Argument

Let the Monroe Doctrine Die

The Trump administration is committing national security malpractice in Latin America by resurrecting a policy that has outlived its purpose.

A poster for The Monroe Doctrine, a 1939 film starring Charles Waldron as James Monroe.
A poster for The Monroe Doctrine, a 1939 film starring Charles Waldron as James Monroe. LMPC via Getty Images

To the surprise of most of Latin America, and perhaps some Americans, U.S. National Security Advisor John Bolton has taken to announcing that “the Monroe Doctrine is alive and well.” He invoked a historical U.S. policy to convey that the United States will dictate the terms of governance and commerce in the countries of the Western Hemisphere, by military force if necessary. The threat is evidently intended to intimidate the Nicolás Maduro government of Venezuela from using military force to quell civil rebellion. This is national security malpractice, a squandering of the political goodwill the United States has earned by discarding a historical policy that outlived its purpose.

But it is apt that Venezuela should be prominent in discussion of the Monroe Doctrine, for it was over Venezuela in 1895 that a U.S. president first invoked its use. President James Monroe had declared in 1823 that “the American continents, by the free and independent condition which they have assumed and maintain, are henceforth not to be considered as subjects for future colonization by any European powers.” This marked the moment when U.S. foreign policy first broke from European traditions and attempted to shape the world in its republican image. But the United States lacked the military strength to carry out the policy for the subsequent 70 years. The policy got its first actual test when a corrupt regime in Caracas attempted to manipulate the United States into defending it.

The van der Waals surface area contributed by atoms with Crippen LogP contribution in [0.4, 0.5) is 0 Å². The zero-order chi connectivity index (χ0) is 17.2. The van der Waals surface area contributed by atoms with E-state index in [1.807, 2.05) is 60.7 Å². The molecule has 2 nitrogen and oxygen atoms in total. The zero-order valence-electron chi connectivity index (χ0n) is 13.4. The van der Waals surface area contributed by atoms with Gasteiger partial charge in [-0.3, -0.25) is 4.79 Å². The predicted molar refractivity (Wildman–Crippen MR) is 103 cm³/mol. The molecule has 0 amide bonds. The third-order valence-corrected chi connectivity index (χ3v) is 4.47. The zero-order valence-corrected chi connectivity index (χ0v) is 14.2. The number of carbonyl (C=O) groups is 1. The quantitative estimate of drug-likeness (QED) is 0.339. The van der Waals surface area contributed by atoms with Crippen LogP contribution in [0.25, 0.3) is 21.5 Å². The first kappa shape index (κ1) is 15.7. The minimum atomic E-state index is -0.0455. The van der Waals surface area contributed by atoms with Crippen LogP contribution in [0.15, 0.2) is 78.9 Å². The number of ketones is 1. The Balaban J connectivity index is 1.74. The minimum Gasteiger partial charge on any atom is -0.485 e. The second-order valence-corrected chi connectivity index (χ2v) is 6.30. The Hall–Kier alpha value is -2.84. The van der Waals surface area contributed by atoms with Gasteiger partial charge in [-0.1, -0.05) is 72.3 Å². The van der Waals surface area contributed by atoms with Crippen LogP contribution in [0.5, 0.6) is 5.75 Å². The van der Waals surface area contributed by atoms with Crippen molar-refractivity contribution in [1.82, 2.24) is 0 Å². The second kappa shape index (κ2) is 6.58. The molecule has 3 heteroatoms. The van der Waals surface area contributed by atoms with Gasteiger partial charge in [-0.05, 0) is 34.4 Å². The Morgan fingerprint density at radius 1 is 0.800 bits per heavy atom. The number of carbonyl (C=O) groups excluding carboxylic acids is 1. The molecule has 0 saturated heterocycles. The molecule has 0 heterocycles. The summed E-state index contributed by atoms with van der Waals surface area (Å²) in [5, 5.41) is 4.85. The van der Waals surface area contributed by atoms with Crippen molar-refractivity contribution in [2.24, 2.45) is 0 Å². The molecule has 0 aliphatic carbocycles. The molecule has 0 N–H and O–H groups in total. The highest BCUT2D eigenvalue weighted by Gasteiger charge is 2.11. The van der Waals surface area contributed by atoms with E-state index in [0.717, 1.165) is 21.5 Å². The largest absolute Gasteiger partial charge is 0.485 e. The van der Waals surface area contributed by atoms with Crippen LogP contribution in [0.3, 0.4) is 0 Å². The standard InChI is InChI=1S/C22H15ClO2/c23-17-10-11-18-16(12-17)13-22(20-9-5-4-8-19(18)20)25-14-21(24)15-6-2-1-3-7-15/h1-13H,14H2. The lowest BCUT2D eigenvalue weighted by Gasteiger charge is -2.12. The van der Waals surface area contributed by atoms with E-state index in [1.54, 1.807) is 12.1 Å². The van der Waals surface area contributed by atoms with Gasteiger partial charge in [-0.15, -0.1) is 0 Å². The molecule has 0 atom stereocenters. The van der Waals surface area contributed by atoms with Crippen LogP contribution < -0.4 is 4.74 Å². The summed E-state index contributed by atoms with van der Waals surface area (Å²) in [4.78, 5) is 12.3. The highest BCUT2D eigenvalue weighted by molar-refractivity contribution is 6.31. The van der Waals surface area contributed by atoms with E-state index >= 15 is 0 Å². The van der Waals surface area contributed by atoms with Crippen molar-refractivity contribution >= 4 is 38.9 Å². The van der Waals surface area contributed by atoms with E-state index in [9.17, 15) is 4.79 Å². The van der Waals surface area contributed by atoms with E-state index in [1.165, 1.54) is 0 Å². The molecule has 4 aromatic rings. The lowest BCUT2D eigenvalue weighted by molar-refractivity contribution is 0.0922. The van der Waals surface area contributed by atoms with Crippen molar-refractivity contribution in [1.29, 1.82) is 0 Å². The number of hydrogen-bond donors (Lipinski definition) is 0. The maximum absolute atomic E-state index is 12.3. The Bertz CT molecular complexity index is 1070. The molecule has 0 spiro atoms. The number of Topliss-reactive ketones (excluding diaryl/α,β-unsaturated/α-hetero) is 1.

Venezuela in 1895 was barely a country, with little governance provided by a succession of caudillos: rulers who exhibited a pattern of using the military to grab power for personal enrichment. The grift involved serially selling concessions to European companies, then defaulting on the loans, the response to which was gunboat diplomacy: European governments sending military forces to control customs and extract resources to satisfy their companies.

The United States got involved in Venezuela because of the Monroe Doctrine, abandoned Venezuela despite it, committed to enforce European contracts against governments in the Western Hemisphere with President Theodore Roosevelt’s corollary to the doctrine, but eventually committed to the political independence of countries of the region—a policy that eventually resulted in the United States’ first collective defense agreement, with the countries of the Western Hemisphere in the 1940s.

The story begins with Venezuela losing ground in negotiations with Great Britain over the boundary demarcating British Guyana. Enter an enterprising American lobbyist, who encouraged the caudillo to invoke Monroe’s doctrine and flooded U.S. newspapers with taunts that the United States was abandoning a 70-year policy of protecting Latin America against European depredation. U.S. President Grover Cleveland—who was so anti-imperialist he withdrew from congressional consideration the annexation of Hawaii—was disinclined to become involved, preferring “to avoid a doctrine which I knew to be troublesome.” Cleveland nevertheless became the first U.S. president to successfully enforce the Monroe Doctrine, affronted by Britain’s derision about U.S. power, getting a unanimous vote of support from both houses of Congress for confronting against Great Britain. Chalk one up for Thucydides’s belief that honor can be a cause of war.

The outcome was not beneficial to Venezuela: In arbitrating between Venezuela and Britain, the United States sided with every British claim, even expanding beyond what Britain had sought. But Washington accomplished its aim: As a rising power, the United States received acknowledgment by the superpower of the age, with those two democratic states and their citizens coming to see each other as brethren. Britain acknowledged a U.S. sphere of influence, and in return the United States supported British claims. This was so satisfactory to Britain that Prime Minister Robert Gascoyne-Cecil declared in Parliament, “We are entire advocates of the Monroe Doctrine. … you will not find any more convinced supporters of it as a rule of policy than we are.”